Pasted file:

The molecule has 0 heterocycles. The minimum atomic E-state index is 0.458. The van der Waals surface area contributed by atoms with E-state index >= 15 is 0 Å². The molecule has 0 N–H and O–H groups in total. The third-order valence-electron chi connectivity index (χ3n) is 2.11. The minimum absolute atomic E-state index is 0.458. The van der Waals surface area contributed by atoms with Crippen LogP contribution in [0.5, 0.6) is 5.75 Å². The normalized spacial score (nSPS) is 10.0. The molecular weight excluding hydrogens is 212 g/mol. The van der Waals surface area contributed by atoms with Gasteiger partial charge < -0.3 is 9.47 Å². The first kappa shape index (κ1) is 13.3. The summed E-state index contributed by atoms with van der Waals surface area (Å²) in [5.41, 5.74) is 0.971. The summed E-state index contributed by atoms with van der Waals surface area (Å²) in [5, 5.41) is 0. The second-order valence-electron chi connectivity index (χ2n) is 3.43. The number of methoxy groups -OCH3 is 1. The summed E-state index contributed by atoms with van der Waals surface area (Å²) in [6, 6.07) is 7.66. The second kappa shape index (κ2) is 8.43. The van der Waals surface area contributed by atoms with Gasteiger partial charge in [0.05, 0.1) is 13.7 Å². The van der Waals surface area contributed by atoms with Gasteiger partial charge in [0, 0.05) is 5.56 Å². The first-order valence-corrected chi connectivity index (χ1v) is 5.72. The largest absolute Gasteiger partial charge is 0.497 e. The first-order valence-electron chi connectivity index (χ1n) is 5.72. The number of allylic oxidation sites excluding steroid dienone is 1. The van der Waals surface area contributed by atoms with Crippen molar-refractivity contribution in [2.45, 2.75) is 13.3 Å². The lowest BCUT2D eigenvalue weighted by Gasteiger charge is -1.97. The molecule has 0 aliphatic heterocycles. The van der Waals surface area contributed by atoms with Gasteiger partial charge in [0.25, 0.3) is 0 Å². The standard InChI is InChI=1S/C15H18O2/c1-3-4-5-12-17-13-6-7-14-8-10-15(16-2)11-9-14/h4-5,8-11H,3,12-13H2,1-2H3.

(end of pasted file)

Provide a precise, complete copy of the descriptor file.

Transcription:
The molecule has 0 heterocycles. The minimum atomic E-state index is 0.458. The van der Waals surface area contributed by atoms with E-state index >= 15 is 0 Å². The molecule has 0 N–H and O–H groups in total. The third-order valence-electron chi connectivity index (χ3n) is 2.11. The minimum absolute atomic E-state index is 0.458. The van der Waals surface area contributed by atoms with Crippen LogP contribution in [0.5, 0.6) is 5.75 Å². The normalized spacial score (nSPS) is 10.0. The molecular weight excluding hydrogens is 212 g/mol. The van der Waals surface area contributed by atoms with Gasteiger partial charge < -0.3 is 9.47 Å². The first kappa shape index (κ1) is 13.3. The summed E-state index contributed by atoms with van der Waals surface area (Å²) in [5.41, 5.74) is 0.971. The summed E-state index contributed by atoms with van der Waals surface area (Å²) in [5, 5.41) is 0. The second-order valence-electron chi connectivity index (χ2n) is 3.43. The number of methoxy groups -OCH3 is 1. The summed E-state index contributed by atoms with van der Waals surface area (Å²) in [6, 6.07) is 7.66. The second kappa shape index (κ2) is 8.43. The van der Waals surface area contributed by atoms with Gasteiger partial charge in [0.05, 0.1) is 13.7 Å². The van der Waals surface area contributed by atoms with Gasteiger partial charge in [0, 0.05) is 5.56 Å². The first-order valence-corrected chi connectivity index (χ1v) is 5.72. The largest absolute Gasteiger partial charge is 0.497 e. The first-order valence-electron chi connectivity index (χ1n) is 5.72. The number of allylic oxidation sites excluding steroid dienone is 1. The van der Waals surface area contributed by atoms with Crippen molar-refractivity contribution in [2.45, 2.75) is 13.3 Å². The lowest BCUT2D eigenvalue weighted by Gasteiger charge is -1.97. The molecule has 0 aliphatic heterocycles. The van der Waals surface area contributed by atoms with Gasteiger partial charge in [0.25, 0.3) is 0 Å². The standard InChI is InChI=1S/C15H18O2/c1-3-4-5-12-17-13-6-7-14-8-10-15(16-2)11-9-14/h4-5,8-11H,3,12-13H2,1-2H3.